Rogers is House Appropriations chairman, but in an era when important questions are decided by leadership, posts to such panels may not be as coveted as they once were.
As the story goes, when President Franklin D. Roosevelt in 1942 asked Sen. Kenneth McKellar, then the ranking member of the Appropriations Committee, to quietly provide $2 billion for a secret weapons lab, the Tennessee Democrat had a brief and quick response.
“Mr. President, I have just one question. Where in Tennessee do you want me to hide it?” McKellar said, according to congressional lore about Tennessee’s Oak Ridge National Laboratory, a key part of the Manhattan Project.
It was just one instance among countless cases on Capitol Hill where appropriators — the lawmakers who hold the prized positions closest to the federal purse — found a pressing national priority fitting in neatly with local interests for economic development and the jobs that come with it.
From the funds longtime appropriator John P. Murtha, a Democrat, funneled to his hometown of Johnstown, Pa., by locating the National Drug Intelligence Center there to the federal dollars Harold Rogers, a Republican and now the House Appropriations chairman, steered toward the anti-drug nonprofit Operation Unite, which he helped found in his southern Kentucky district, the appropriations story has been one of political clout executed through the federal spending process.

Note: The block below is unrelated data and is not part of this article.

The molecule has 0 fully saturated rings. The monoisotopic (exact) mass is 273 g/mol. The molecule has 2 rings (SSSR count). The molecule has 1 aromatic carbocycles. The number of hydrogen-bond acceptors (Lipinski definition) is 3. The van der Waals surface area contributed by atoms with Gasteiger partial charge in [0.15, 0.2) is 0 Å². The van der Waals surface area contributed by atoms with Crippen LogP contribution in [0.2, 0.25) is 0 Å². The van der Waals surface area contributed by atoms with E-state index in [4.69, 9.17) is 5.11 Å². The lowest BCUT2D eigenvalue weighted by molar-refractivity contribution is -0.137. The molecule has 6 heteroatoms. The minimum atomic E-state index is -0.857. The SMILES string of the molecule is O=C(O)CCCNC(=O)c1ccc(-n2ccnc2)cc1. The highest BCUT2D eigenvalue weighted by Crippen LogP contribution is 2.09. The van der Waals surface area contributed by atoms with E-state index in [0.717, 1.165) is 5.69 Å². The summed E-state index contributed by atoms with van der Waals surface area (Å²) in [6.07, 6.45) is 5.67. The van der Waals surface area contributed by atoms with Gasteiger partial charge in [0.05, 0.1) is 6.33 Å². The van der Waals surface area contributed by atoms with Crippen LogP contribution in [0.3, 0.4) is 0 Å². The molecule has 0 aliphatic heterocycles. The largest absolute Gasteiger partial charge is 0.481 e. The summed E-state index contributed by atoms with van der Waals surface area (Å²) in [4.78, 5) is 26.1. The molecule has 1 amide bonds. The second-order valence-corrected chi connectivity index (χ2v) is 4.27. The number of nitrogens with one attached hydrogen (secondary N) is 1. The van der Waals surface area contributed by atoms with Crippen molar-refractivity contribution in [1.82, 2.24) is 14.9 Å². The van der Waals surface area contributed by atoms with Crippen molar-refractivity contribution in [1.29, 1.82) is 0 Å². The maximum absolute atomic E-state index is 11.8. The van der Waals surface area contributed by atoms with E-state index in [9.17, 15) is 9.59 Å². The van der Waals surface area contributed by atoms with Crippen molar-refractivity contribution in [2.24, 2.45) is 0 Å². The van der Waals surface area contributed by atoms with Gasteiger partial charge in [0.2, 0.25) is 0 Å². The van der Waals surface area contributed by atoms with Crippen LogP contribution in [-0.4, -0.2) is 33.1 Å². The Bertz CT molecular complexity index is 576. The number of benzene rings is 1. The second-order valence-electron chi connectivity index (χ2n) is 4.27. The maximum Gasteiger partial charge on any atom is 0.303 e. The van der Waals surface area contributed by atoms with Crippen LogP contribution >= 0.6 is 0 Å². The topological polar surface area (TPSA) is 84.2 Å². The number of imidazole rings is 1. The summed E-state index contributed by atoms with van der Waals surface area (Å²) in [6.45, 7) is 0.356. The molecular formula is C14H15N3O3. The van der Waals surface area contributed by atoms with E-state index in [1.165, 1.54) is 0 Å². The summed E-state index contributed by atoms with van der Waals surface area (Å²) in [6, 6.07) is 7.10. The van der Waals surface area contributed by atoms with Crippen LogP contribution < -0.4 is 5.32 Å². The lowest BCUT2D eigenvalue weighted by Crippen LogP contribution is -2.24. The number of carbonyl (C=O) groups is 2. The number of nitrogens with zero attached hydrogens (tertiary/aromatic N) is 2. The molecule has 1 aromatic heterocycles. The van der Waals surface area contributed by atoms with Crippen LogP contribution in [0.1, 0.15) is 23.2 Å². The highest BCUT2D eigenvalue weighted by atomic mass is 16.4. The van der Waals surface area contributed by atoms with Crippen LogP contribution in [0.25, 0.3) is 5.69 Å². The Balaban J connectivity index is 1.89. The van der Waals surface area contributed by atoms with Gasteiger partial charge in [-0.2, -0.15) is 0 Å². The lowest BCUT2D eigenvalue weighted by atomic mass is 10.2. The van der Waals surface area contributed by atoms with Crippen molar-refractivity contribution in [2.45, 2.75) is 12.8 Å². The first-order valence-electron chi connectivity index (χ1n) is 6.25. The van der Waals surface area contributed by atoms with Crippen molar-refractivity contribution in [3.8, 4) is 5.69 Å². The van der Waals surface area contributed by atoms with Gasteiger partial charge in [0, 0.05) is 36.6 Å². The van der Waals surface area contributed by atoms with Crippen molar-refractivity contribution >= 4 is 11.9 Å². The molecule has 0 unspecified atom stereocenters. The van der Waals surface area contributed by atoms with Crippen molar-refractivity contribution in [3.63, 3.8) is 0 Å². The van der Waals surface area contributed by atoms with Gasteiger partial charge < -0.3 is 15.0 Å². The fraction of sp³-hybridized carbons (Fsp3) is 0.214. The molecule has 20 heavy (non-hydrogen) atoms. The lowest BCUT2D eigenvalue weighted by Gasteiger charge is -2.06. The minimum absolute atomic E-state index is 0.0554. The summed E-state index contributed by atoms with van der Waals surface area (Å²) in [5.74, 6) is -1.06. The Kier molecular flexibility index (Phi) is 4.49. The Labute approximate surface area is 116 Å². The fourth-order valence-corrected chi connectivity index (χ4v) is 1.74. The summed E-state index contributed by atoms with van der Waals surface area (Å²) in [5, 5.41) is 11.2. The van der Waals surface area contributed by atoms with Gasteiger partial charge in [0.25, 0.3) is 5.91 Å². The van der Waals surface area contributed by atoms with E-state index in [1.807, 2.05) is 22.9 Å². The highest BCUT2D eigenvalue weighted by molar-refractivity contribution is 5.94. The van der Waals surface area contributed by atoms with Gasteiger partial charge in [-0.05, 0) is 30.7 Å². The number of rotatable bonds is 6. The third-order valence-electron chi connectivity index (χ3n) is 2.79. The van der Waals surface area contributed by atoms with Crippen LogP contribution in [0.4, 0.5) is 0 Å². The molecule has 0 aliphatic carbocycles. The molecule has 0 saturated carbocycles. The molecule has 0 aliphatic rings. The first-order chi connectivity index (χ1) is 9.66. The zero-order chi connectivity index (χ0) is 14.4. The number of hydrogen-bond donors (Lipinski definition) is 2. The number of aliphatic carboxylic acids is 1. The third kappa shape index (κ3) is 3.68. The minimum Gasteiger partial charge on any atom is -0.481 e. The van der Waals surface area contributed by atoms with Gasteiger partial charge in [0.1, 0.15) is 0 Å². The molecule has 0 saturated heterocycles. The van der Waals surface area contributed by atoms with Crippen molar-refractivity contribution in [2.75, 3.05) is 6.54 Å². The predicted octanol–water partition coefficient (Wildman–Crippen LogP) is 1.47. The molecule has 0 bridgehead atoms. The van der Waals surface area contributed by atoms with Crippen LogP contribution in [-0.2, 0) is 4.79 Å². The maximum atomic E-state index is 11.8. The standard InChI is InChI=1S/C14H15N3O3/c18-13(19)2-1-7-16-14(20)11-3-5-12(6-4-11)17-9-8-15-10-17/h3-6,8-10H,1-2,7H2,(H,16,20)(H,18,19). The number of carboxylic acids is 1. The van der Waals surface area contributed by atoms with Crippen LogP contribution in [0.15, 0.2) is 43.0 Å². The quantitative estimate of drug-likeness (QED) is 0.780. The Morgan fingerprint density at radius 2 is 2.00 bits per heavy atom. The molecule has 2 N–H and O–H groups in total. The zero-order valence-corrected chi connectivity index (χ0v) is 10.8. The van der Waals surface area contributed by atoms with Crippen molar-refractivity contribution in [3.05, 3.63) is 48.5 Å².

That’s why legislators such as McKellar and Murtha would have been shocked at the decision Sen. Sherrod Brown, D-Ohio, made at the start of the 113th Congress, when he gave up the chance to move up the seniority ladder on Appropriations for a seat on the tax-writing Finance Committee.
In the House, Cynthia M. Lummis, R-Wyo., left Appropriations after one term, shifting to a Natural Resources Committee she said was more suited to the needs of her state. Lummis had previously said she didn’t enjoy her time on Appropriations.
“Clearly, one would have to say that the committee is at a low ebb,” said former Appropriations Chairman Robert L. Livingston, a Louisiana Republican who led the panel during its last intense period of budget cutting in the 1990s. “It’s a sign of the times.”
For today’s legislators, the appropriations assignment simply is not what it used to be.
The Republican ban on earmarks has undermined the ability of appropriators to mete out money to their own congressional districts and win favors by sending funds to other districts. The cardinals, as subcommittee chairmen are often called because of their sway, now are expected to sing along with the rest of the choir.
Rep. Bill Cassidy has his blood drawn by Alesha Barbour during a free hepatitis screening in the Rayburn House Office Building hosted by the Congressional Viral Hepatitis Caucus to recognize "National Viral Hepatitis Testing Day."
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